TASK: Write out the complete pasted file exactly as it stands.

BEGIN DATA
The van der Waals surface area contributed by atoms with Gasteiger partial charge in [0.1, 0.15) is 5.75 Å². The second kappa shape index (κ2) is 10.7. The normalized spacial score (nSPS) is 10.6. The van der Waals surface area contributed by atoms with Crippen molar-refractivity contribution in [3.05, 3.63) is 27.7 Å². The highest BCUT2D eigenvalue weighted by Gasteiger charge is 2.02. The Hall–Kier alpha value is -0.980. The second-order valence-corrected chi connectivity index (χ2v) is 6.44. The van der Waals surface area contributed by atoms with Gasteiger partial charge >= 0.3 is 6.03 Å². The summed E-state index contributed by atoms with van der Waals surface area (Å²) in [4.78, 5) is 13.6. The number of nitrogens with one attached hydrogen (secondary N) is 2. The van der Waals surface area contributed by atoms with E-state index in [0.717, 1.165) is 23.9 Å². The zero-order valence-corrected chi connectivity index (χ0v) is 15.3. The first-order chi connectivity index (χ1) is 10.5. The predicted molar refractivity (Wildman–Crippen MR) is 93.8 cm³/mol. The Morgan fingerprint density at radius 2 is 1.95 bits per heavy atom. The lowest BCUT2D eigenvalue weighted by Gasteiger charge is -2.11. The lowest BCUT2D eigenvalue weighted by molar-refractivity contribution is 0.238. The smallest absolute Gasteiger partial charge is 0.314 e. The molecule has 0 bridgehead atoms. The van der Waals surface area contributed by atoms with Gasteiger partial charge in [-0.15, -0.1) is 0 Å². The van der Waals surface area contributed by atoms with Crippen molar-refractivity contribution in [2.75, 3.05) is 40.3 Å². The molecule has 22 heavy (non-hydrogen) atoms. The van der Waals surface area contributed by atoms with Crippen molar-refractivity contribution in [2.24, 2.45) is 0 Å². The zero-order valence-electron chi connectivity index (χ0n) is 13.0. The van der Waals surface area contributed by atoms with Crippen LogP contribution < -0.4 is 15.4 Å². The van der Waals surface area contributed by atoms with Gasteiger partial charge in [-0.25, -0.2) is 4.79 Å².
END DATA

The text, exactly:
The van der Waals surface area contributed by atoms with Gasteiger partial charge in [0.1, 0.15) is 5.75 Å². The second kappa shape index (κ2) is 10.7. The normalized spacial score (nSPS) is 10.6. The van der Waals surface area contributed by atoms with Crippen molar-refractivity contribution in [3.05, 3.63) is 27.7 Å². The highest BCUT2D eigenvalue weighted by Gasteiger charge is 2.02. The Hall–Kier alpha value is -0.980. The second-order valence-corrected chi connectivity index (χ2v) is 6.44. The van der Waals surface area contributed by atoms with Gasteiger partial charge >= 0.3 is 6.03 Å². The summed E-state index contributed by atoms with van der Waals surface area (Å²) in [4.78, 5) is 13.6. The number of nitrogens with one attached hydrogen (secondary N) is 2. The van der Waals surface area contributed by atoms with E-state index in [0.717, 1.165) is 23.9 Å². The zero-order valence-corrected chi connectivity index (χ0v) is 15.3. The first-order chi connectivity index (χ1) is 10.5. The predicted molar refractivity (Wildman–Crippen MR) is 93.8 cm³/mol. The Morgan fingerprint density at radius 2 is 1.95 bits per heavy atom. The lowest BCUT2D eigenvalue weighted by Gasteiger charge is -2.11. The lowest BCUT2D eigenvalue weighted by molar-refractivity contribution is 0.238. The smallest absolute Gasteiger partial charge is 0.314 e. The molecule has 0 bridgehead atoms. The van der Waals surface area contributed by atoms with Gasteiger partial charge in [-0.15, -0.1) is 0 Å². The van der Waals surface area contributed by atoms with Crippen molar-refractivity contribution in [2.75, 3.05) is 40.3 Å². The molecule has 22 heavy (non-hydrogen) atoms. The van der Waals surface area contributed by atoms with Crippen molar-refractivity contribution in [2.24, 2.45) is 0 Å². The zero-order valence-electron chi connectivity index (χ0n) is 13.0. The van der Waals surface area contributed by atoms with Crippen LogP contribution < -0.4 is 15.4 Å². The van der Waals surface area contributed by atoms with Gasteiger partial charge in [-0.25, -0.2) is 4.79 Å².